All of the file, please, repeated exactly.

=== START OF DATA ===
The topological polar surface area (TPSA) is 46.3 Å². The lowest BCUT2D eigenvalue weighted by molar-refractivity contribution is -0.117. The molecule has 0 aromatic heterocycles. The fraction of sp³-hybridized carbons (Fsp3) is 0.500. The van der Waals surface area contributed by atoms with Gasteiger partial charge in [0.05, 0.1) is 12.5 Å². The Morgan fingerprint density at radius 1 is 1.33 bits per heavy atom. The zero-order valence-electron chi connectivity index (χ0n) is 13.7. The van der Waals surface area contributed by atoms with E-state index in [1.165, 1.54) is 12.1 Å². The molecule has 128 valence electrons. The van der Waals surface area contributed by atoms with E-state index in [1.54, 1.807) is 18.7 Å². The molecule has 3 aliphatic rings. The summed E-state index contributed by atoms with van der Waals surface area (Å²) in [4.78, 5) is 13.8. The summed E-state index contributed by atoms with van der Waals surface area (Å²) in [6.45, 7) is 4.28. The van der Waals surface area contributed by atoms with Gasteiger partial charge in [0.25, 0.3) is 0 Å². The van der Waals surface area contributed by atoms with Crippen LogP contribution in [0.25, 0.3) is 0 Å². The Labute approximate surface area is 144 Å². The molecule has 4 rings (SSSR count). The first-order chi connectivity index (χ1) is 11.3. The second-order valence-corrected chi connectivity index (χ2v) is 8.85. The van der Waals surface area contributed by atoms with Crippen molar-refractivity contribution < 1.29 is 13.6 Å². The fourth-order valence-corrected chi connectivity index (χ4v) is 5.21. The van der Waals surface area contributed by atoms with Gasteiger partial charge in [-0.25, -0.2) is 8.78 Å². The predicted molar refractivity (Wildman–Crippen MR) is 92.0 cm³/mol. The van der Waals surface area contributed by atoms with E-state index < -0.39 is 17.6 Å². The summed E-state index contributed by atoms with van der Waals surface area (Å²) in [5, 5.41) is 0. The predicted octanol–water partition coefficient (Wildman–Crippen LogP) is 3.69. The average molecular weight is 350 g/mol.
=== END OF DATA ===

The topological polar surface area (TPSA) is 46.3 Å². The lowest BCUT2D eigenvalue weighted by molar-refractivity contribution is -0.117. The molecule has 0 aromatic heterocycles. The fraction of sp³-hybridized carbons (Fsp3) is 0.500. The van der Waals surface area contributed by atoms with Gasteiger partial charge in [0.05, 0.1) is 12.5 Å². The Morgan fingerprint density at radius 1 is 1.33 bits per heavy atom. The zero-order valence-electron chi connectivity index (χ0n) is 13.7. The van der Waals surface area contributed by atoms with E-state index in [1.165, 1.54) is 12.1 Å². The molecule has 128 valence electrons. The van der Waals surface area contributed by atoms with E-state index in [1.54, 1.807) is 18.7 Å². The molecule has 3 aliphatic rings. The summed E-state index contributed by atoms with van der Waals surface area (Å²) in [4.78, 5) is 13.8. The summed E-state index contributed by atoms with van der Waals surface area (Å²) in [6.45, 7) is 4.28. The van der Waals surface area contributed by atoms with Gasteiger partial charge in [0.25, 0.3) is 0 Å². The van der Waals surface area contributed by atoms with Crippen LogP contribution in [0.25, 0.3) is 0 Å². The Labute approximate surface area is 144 Å². The molecule has 4 rings (SSSR count). The first-order chi connectivity index (χ1) is 11.3. The second-order valence-corrected chi connectivity index (χ2v) is 8.85. The van der Waals surface area contributed by atoms with Crippen molar-refractivity contribution < 1.29 is 13.6 Å². The fourth-order valence-corrected chi connectivity index (χ4v) is 5.21. The van der Waals surface area contributed by atoms with Gasteiger partial charge in [-0.25, -0.2) is 8.78 Å². The predicted molar refractivity (Wildman–Crippen MR) is 92.0 cm³/mol. The van der Waals surface area contributed by atoms with E-state index < -0.39 is 17.6 Å². The summed E-state index contributed by atoms with van der Waals surface area (Å²) in [5, 5.41) is 0. The predicted octanol–water partition coefficient (Wildman–Crippen LogP) is 3.69. The average molecular weight is 350 g/mol.